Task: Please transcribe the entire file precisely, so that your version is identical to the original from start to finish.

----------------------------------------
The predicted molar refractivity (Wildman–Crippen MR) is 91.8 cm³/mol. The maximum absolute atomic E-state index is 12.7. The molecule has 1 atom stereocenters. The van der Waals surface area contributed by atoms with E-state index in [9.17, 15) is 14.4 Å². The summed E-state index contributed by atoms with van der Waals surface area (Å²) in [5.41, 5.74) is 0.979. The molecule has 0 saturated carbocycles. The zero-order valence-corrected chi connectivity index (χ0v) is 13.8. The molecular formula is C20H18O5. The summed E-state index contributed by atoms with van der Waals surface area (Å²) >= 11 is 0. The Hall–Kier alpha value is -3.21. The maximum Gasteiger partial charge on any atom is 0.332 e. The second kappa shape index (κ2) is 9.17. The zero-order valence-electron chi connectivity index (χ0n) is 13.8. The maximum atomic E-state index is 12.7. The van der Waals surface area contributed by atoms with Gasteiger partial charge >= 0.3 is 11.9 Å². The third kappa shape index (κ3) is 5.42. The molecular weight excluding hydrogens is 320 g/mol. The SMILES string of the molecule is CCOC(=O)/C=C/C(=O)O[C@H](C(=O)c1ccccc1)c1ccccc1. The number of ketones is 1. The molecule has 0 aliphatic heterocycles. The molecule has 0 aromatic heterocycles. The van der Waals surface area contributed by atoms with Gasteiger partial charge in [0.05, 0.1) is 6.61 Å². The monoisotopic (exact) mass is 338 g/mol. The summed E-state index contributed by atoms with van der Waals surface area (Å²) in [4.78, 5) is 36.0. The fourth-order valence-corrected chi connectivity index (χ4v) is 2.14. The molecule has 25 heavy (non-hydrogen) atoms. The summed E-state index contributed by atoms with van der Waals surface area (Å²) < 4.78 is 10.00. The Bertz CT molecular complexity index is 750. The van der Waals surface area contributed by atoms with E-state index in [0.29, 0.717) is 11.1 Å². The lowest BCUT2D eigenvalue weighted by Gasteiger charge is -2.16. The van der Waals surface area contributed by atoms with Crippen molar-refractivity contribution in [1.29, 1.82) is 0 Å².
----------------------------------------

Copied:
The predicted molar refractivity (Wildman–Crippen MR) is 91.8 cm³/mol. The maximum absolute atomic E-state index is 12.7. The molecule has 1 atom stereocenters. The van der Waals surface area contributed by atoms with E-state index in [9.17, 15) is 14.4 Å². The summed E-state index contributed by atoms with van der Waals surface area (Å²) in [5.41, 5.74) is 0.979. The molecule has 0 saturated carbocycles. The zero-order valence-corrected chi connectivity index (χ0v) is 13.8. The molecular formula is C20H18O5. The summed E-state index contributed by atoms with van der Waals surface area (Å²) >= 11 is 0. The Hall–Kier alpha value is -3.21. The maximum Gasteiger partial charge on any atom is 0.332 e. The second kappa shape index (κ2) is 9.17. The zero-order valence-electron chi connectivity index (χ0n) is 13.8. The maximum atomic E-state index is 12.7. The van der Waals surface area contributed by atoms with Gasteiger partial charge >= 0.3 is 11.9 Å². The third kappa shape index (κ3) is 5.42. The molecular weight excluding hydrogens is 320 g/mol. The SMILES string of the molecule is CCOC(=O)/C=C/C(=O)O[C@H](C(=O)c1ccccc1)c1ccccc1. The number of ketones is 1. The molecule has 0 aliphatic heterocycles. The molecule has 0 aromatic heterocycles. The van der Waals surface area contributed by atoms with Gasteiger partial charge in [0.05, 0.1) is 6.61 Å². The monoisotopic (exact) mass is 338 g/mol. The summed E-state index contributed by atoms with van der Waals surface area (Å²) in [4.78, 5) is 36.0. The fourth-order valence-corrected chi connectivity index (χ4v) is 2.14. The molecule has 25 heavy (non-hydrogen) atoms. The summed E-state index contributed by atoms with van der Waals surface area (Å²) < 4.78 is 10.00. The Bertz CT molecular complexity index is 750. The van der Waals surface area contributed by atoms with E-state index in [0.29, 0.717) is 11.1 Å². The lowest BCUT2D eigenvalue weighted by Gasteiger charge is -2.16. The van der Waals surface area contributed by atoms with Crippen molar-refractivity contribution in [1.29, 1.82) is 0 Å².